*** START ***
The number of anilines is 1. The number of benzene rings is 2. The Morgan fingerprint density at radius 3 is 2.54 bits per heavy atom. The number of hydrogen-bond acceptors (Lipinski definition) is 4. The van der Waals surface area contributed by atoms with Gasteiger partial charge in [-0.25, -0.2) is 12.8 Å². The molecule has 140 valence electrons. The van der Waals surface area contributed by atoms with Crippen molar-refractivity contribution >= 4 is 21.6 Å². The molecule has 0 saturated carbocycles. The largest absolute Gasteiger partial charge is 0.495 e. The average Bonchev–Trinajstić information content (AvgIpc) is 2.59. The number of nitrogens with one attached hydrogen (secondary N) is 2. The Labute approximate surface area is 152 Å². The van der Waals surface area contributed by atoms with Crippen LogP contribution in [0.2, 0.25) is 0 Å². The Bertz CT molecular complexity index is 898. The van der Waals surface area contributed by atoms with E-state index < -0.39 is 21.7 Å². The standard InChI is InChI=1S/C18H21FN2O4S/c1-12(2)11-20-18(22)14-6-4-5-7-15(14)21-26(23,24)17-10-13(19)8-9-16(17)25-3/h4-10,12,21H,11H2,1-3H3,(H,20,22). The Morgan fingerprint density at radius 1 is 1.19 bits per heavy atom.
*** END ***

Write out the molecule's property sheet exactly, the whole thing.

The number of anilines is 1. The number of benzene rings is 2. The Morgan fingerprint density at radius 3 is 2.54 bits per heavy atom. The number of hydrogen-bond acceptors (Lipinski definition) is 4. The van der Waals surface area contributed by atoms with Gasteiger partial charge in [-0.25, -0.2) is 12.8 Å². The molecule has 140 valence electrons. The van der Waals surface area contributed by atoms with Crippen molar-refractivity contribution >= 4 is 21.6 Å². The molecule has 0 saturated carbocycles. The largest absolute Gasteiger partial charge is 0.495 e. The average Bonchev–Trinajstić information content (AvgIpc) is 2.59. The number of nitrogens with one attached hydrogen (secondary N) is 2. The Labute approximate surface area is 152 Å². The van der Waals surface area contributed by atoms with Crippen LogP contribution in [0.2, 0.25) is 0 Å². The Bertz CT molecular complexity index is 898. The van der Waals surface area contributed by atoms with E-state index < -0.39 is 21.7 Å². The standard InChI is InChI=1S/C18H21FN2O4S/c1-12(2)11-20-18(22)14-6-4-5-7-15(14)21-26(23,24)17-10-13(19)8-9-16(17)25-3/h4-10,12,21H,11H2,1-3H3,(H,20,22). The Morgan fingerprint density at radius 1 is 1.19 bits per heavy atom.